Catching cancer early brings hope to people facing a daunting diagnosis and can provide the chance of the best possible treatment and outcomes. Those working in the NHS helping people through their journey with cancer are incredible, but it’s time to stop taking advantage of their altruism and ensure the workforce is fully staffed and equipped to beat cancer. Cancer isn’t waiting for us to get back on track, we need to act now.

Karen Harrison: “I know how important it is to have enough staff to help families facing cancer”

Karen and her son Josh.

As a mum of a child with cancer, I know how important it is to have enough staff there to help families facing cancer. Josh had years of treatment after he was diagnosed with Wilms tumour just before his second birthday. His treatment lasted for a year and a half. He needed chemotherapy, followed by 2 operations to remove one of his kidneys and part of his lung, then radiotherapy and more chemotherapy.

Josh is 10 now, and we know how lucky we are that he is doing well thanks to cancer research and the NHS staff who treated him. We want to help other families going through treatment – and making sure they have enough staff to treat them is vital.”

Tony Selman: “My wife died of oesophageal cancer, had the diagnosis been earlier she might be alive today”

In my lifetime I have seen many relatives, friends and acquaintances die of cancer, including my wife Marian and my sister. I have myself been diagnosed and successfully treated for cancer. I know the utter fear and misery that a diagnosis of cancer brings, and as a scientist I know that cancer is beatable if adequate resources are used, and it is for these reasons that I campaign relentlessly on cancer.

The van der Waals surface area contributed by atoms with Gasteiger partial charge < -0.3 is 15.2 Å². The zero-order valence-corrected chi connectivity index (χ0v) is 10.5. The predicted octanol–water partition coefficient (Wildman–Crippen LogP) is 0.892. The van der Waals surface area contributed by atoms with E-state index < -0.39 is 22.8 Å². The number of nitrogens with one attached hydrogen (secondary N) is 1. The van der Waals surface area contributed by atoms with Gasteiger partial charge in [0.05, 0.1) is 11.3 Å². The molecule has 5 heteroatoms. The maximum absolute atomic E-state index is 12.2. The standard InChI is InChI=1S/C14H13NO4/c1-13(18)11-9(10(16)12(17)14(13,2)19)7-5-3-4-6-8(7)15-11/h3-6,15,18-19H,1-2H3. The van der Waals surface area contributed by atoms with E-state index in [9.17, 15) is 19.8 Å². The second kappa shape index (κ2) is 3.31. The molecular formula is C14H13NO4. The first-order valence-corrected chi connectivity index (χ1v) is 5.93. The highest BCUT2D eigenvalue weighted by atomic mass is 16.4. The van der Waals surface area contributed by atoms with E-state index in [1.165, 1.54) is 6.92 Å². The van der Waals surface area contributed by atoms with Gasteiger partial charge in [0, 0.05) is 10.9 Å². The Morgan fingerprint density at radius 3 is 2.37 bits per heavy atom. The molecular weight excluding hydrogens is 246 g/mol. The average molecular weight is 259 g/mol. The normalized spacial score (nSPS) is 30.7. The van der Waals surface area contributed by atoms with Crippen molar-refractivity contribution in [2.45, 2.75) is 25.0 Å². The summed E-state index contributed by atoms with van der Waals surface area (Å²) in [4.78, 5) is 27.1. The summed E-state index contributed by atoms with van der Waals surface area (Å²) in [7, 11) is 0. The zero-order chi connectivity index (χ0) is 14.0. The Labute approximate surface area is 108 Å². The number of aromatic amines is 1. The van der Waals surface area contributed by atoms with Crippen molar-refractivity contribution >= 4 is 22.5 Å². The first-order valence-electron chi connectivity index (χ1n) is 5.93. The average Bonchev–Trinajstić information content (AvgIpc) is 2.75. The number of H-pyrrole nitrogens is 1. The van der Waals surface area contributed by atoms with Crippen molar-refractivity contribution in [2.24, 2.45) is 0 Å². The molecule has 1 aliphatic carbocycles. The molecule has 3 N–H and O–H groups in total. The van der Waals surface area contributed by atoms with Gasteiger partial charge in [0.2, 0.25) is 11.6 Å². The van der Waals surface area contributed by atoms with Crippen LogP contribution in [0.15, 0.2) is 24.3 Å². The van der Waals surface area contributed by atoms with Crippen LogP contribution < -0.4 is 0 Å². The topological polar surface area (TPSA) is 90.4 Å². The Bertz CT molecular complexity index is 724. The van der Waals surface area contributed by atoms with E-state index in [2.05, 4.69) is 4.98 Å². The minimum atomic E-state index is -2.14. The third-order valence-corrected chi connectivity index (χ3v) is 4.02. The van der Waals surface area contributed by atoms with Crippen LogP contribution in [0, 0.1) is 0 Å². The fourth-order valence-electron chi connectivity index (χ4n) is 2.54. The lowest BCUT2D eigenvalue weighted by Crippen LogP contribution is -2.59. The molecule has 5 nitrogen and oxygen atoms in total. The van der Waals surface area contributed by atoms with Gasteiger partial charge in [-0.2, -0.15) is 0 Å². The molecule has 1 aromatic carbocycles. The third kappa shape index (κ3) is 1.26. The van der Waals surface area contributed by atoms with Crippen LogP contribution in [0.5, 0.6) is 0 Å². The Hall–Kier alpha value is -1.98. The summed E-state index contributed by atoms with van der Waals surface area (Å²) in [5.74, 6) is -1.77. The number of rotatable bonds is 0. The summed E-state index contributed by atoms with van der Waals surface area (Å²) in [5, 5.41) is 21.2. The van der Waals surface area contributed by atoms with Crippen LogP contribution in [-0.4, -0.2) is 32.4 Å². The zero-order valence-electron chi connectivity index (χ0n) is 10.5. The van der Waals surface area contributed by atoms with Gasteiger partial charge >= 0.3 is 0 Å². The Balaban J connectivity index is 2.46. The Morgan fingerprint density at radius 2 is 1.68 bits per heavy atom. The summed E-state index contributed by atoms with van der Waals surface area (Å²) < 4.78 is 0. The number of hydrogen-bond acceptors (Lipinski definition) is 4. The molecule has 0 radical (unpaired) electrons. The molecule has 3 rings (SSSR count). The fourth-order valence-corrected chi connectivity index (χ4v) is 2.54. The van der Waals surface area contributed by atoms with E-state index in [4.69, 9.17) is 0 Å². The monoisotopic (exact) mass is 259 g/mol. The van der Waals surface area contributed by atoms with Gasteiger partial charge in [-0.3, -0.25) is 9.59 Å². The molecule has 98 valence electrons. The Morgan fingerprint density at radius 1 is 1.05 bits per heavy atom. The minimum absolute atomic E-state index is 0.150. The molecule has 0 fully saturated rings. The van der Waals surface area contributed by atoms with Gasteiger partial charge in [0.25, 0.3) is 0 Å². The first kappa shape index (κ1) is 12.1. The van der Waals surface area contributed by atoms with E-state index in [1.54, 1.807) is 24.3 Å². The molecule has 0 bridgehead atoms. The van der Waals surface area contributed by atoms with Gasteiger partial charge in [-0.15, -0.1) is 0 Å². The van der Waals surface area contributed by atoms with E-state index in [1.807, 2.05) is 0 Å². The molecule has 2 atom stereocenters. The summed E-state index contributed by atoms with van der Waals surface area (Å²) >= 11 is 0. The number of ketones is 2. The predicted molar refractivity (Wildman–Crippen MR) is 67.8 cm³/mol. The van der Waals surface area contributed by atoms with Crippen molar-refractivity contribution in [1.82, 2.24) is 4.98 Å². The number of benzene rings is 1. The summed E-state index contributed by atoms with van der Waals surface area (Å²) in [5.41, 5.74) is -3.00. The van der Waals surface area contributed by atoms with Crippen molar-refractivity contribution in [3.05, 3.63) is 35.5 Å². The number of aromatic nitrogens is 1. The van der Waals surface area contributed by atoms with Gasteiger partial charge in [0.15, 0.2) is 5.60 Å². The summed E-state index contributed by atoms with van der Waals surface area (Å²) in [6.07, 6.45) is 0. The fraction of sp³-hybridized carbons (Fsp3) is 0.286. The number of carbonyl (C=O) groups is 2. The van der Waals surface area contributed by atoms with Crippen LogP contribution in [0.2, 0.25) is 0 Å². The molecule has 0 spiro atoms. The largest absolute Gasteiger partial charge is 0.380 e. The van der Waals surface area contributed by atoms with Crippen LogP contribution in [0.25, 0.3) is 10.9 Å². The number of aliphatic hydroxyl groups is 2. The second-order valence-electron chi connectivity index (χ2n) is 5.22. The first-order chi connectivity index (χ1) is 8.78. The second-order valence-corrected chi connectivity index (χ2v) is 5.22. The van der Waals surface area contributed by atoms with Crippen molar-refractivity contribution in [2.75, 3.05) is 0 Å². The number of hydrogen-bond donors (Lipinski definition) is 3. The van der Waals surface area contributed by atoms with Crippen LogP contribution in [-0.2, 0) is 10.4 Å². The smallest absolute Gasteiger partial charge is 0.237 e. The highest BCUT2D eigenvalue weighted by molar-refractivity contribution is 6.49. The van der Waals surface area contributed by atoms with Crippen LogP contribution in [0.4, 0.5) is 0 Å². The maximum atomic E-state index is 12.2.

My wife died of oesophageal cancer, had the diagnosis been made earlier she might be alive today. Late diagnosis is responsible for the loss of many lives to cancer and only research and adequate NHS staff funding will stop the disease in its tracks.

Effie Grant: “Christmas was cancelled when my sister was diagnosed with cancer”

Effie (right) and her sister.

December 2016, Christmas was cancelled when my sister Jacqui was diagnosed with stage 3 colorectal cancer. The shock and devastation – raw. She went on to have several surgeries and battle infections. She was also highly spirited though, when she lost her hair and we joked on what colour to dye what was left. In the end she tried a combination of radiotherapy, immunotherapy and a targeted drug, theoretically set to work. The reality was it was too late to work and sadly she passed 17 April 2018 leaving us, a husband and 2 young teenagers.

My last conversation with her, she was on a ventilator. Watching every struggle to breath was excruciating. Had she been diagnosed earlier, I strongly believe she’d be here today. It’s imperative to fund needed research and train staff for early diagnoses to afford people the best chances at survival. I earnestly plead with you to do the needful in this regard.